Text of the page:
Carrie: I did like how well Whitney conveyed that 90% of her life is performance – not just the onstage parts but dealing with her team, the public, other professionals, etc etc. I know people will say that she’s just playing herself, but she was so good at turning that “Benevolent Star” smile on and off.

Sarah: Does this hold up for me? Yes, for the most part. The demonstration of Frank’s fractured emotions through inexcusable violence is terrible. The ways in which the genres Costner and Houston are playing plus the plot conflicts was a lot of my catnip, even if their acting, particularly Costner, didn’t give me much to work with. Actually, now that I say so, I’m wrong – he’s so blank I can embellish a lot onto his performance.

Also: I want a remake of this movie with Rihanna in the lead. As I said in a text conversation, she’d act with one eyebrow and win an Oscar. Not sure who should play the Costner role, but Rihanna would be brilliant in a remake. I’ve already written a good third of the script. With all my (zero nonexistent) screenwriting experience.

My grade: B+.

RHG: Does this hold up? I don’t…. Think so? I got kinda bored there in the middle. And it’s one of those things that especially now, the amount of work that went into those letters is completely unrelatable. Not when you can just make a Twitter bot.

Elyse: I’d give the movie a B.

RHG: But Whitney is at her best here, and she wasn’t even 30. So what have I been doing with MY life?

Did you watch The Bodyguard along with us? What’d you think? Are you a fan of the scarf & sunglasses pairing?

Three Sweet Nothings by Nikki Sloane

Jul. 22nd, 2017 06:00 pm
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Posted by Guest Reviewer


Three Sweet Nothings

by Nikki Sloane
December 12, 2016 · Shady Creek Publishing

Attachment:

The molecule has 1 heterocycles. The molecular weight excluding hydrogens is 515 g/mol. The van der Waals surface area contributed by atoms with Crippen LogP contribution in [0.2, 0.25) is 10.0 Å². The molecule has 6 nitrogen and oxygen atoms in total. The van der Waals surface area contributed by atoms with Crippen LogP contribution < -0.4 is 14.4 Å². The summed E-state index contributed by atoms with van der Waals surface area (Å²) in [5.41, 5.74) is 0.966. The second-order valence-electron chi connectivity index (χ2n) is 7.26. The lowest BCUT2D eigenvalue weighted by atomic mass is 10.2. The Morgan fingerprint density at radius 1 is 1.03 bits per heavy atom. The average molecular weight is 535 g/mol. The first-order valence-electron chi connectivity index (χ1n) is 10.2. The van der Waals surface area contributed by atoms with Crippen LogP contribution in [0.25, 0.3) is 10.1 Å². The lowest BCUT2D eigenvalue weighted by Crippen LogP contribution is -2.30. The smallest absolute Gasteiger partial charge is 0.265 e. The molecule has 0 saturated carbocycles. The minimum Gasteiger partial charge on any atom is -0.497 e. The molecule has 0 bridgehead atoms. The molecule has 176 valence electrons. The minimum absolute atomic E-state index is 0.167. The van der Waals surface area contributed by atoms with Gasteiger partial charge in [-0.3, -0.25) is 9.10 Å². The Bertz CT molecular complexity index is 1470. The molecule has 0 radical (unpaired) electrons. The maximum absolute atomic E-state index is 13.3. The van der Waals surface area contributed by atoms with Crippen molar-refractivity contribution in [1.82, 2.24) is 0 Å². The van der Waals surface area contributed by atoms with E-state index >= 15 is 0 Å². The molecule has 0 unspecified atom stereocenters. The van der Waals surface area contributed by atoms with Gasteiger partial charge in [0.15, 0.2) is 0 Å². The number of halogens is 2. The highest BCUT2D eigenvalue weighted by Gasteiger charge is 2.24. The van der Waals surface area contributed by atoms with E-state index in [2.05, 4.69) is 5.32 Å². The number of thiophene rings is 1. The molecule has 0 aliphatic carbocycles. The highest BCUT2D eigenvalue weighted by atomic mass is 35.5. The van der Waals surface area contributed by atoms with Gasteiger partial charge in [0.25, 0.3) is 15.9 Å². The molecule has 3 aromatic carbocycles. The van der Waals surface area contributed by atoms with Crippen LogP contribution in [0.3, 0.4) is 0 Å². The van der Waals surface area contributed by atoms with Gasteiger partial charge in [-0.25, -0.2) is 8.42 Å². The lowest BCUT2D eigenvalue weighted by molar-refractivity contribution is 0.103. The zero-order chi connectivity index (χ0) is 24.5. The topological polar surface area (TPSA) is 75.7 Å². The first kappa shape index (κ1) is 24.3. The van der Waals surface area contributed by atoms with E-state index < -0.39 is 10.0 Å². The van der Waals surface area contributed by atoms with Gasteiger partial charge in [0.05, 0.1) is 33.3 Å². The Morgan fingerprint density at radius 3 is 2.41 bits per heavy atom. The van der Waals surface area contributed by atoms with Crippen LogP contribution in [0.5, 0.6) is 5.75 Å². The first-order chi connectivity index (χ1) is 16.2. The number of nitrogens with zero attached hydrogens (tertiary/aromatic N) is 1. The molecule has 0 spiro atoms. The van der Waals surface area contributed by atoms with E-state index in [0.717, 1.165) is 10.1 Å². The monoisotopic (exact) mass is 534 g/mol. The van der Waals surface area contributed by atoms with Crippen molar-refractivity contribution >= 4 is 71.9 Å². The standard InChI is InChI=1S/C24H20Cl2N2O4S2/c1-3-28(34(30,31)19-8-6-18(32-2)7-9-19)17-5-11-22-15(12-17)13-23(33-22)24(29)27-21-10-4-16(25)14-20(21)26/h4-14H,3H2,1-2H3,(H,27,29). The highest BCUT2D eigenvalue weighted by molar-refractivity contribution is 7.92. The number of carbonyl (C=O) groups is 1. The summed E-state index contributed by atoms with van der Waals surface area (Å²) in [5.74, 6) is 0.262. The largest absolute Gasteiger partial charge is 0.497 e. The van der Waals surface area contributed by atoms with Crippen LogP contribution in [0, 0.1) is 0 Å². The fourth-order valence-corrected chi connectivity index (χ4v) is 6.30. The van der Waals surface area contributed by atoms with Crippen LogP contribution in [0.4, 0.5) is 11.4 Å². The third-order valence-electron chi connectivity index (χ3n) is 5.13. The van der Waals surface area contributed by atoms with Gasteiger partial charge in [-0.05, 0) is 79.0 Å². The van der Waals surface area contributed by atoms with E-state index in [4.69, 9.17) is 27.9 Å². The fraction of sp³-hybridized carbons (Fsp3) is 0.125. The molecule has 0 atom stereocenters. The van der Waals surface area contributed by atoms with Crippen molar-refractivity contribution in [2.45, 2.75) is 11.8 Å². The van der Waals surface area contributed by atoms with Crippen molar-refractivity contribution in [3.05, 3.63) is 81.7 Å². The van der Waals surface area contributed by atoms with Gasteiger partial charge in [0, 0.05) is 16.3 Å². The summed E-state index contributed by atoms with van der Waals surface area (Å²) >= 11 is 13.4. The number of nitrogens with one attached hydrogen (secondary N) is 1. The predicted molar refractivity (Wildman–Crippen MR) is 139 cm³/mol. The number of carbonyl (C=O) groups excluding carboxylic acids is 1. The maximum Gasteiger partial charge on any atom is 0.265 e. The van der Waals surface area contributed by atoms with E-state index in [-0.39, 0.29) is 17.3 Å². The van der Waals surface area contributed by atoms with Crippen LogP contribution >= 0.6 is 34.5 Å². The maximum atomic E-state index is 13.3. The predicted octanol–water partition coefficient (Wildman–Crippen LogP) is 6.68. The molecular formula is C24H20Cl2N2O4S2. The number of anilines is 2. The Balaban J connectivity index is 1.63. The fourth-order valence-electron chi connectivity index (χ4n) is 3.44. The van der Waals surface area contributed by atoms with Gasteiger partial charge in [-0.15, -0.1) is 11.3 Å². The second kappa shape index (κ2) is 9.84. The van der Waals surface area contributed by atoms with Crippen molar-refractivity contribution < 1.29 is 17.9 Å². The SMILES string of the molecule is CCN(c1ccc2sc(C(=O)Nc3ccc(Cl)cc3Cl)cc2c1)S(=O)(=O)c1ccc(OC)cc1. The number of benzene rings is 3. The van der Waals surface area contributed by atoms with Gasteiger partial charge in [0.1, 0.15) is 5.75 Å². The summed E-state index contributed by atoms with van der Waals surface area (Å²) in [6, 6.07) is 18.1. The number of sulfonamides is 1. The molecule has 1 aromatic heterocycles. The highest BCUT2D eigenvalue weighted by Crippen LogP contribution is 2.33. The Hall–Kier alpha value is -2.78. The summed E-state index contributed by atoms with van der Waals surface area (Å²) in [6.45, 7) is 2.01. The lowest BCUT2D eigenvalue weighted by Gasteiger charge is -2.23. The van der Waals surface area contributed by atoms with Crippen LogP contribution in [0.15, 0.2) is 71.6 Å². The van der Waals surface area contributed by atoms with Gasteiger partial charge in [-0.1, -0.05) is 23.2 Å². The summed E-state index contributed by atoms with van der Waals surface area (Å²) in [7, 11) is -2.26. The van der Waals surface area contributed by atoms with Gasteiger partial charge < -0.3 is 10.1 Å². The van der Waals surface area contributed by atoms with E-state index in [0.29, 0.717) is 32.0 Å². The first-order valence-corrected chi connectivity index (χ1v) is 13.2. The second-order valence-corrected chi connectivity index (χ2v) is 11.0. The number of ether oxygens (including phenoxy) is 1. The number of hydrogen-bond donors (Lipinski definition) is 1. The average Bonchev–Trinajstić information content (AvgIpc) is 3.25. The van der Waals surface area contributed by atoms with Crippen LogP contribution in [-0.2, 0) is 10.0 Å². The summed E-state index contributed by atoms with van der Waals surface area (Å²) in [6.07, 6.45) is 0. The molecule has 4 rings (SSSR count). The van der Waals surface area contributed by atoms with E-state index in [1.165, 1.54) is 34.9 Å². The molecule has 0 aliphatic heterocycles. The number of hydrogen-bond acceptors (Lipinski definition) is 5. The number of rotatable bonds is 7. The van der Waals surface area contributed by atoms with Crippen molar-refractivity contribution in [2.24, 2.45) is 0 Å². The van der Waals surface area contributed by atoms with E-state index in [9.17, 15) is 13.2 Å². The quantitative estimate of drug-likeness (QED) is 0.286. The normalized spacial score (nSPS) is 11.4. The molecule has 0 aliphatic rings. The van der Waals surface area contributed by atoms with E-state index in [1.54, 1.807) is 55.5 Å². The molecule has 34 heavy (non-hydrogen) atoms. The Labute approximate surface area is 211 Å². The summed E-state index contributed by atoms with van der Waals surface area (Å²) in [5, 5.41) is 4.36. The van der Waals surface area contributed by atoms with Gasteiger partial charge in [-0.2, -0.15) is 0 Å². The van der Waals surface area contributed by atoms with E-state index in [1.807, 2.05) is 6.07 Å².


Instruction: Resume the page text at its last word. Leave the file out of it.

RomanceContemporary Romance

This RITA® Reader Challenge 2017 review was written by VeronicaMcD. This story was nominated for the RITA® in the Erotic Romance category.

The summary:

Five years ago, we’d been together and on fire, but the flames burned us both. Now she’s back in my life and is all my wildest fantasies in the flesh.

I want her. The desire is too powerful to argue against, but I’m not interested in what we had. This is an arrangement about pleasure and finding out who we are behind closed doors. There won’t be talk of love or any sweet nothings whispered by either of us.

This time, I’ll control the heat between us and make sure neither of our hearts get too close to the flames.

Here is VeronicaMcD's review:

I have to start this review by admitting that erotic romances are not my usual cup of tea, and when I looked at the sign up sheet, I did not expect to pick the category for my review. However, I changed my mind when I saw that there was a Nikki Sloane book nominated, and that it was one from her Blindfold Club series that I didn’t realize had been published. I read the rest of the Blindfold Club books last year after reading a SBTB guest review of a prior book. Three Sweet Nothings is the fifth book in the series.

The main characters are Kyle, an attorney and the brother of a previous book’s heroine, and Ruby, also an attorney, and Kyle’s law school girlfriend with whom he endured a terrible break up after law school because of a giant misunderstanding. Both those statements might be a turnoff for some readers, so it’s important to highlight this from the start: this is a second chance romance, and much of the conflict comes from two lawyers not being able to use their words (the ultimate irony, in my humble opinion).

Kyle and Ruby are an interesting pair, because she has trust issues and he has commitment issues. Kyle was raised by two parents that are shown to be very narcissistic and cold, and he lacks the ability to be emotive, especially when that emotion is love. Because of Ruby and Kyle’s previous relationship, Ruby has trouble trusting anyone. However, rather than talking through their issues like adults with professional background in rhetoric, Kyle draws up a sex contract. Basically, the premise of the book is that Ruby and Kyle agree to bone as much as possible, but not to be in a relationship. Kyle somehow thinks this arrangement will fix all of their trust issues and make it possible for them to have a “real” relationship. Um, okay.

The erotic portion of the romance comes in with the contract, which includes willing lists. I found this book interesting because neither Kyle nor Ruby is very into kink at the start of the novel. A lot of the sex scenes involve Ruby and Kyle trying something new to them, which was both refreshing for an erotic romance and, frankly, pretty cute. I tend to enjoy Nikki Sloane’s writing for two reasons: she writes realistic dialogue and phenomenal sex scenes. I felt that this particular story was enough of a departure from previous books that it didn’t feel formulaic. Unlike prior books in this series, the characters aren’t directly involved in the sex club as employees or clients, which I actually liked.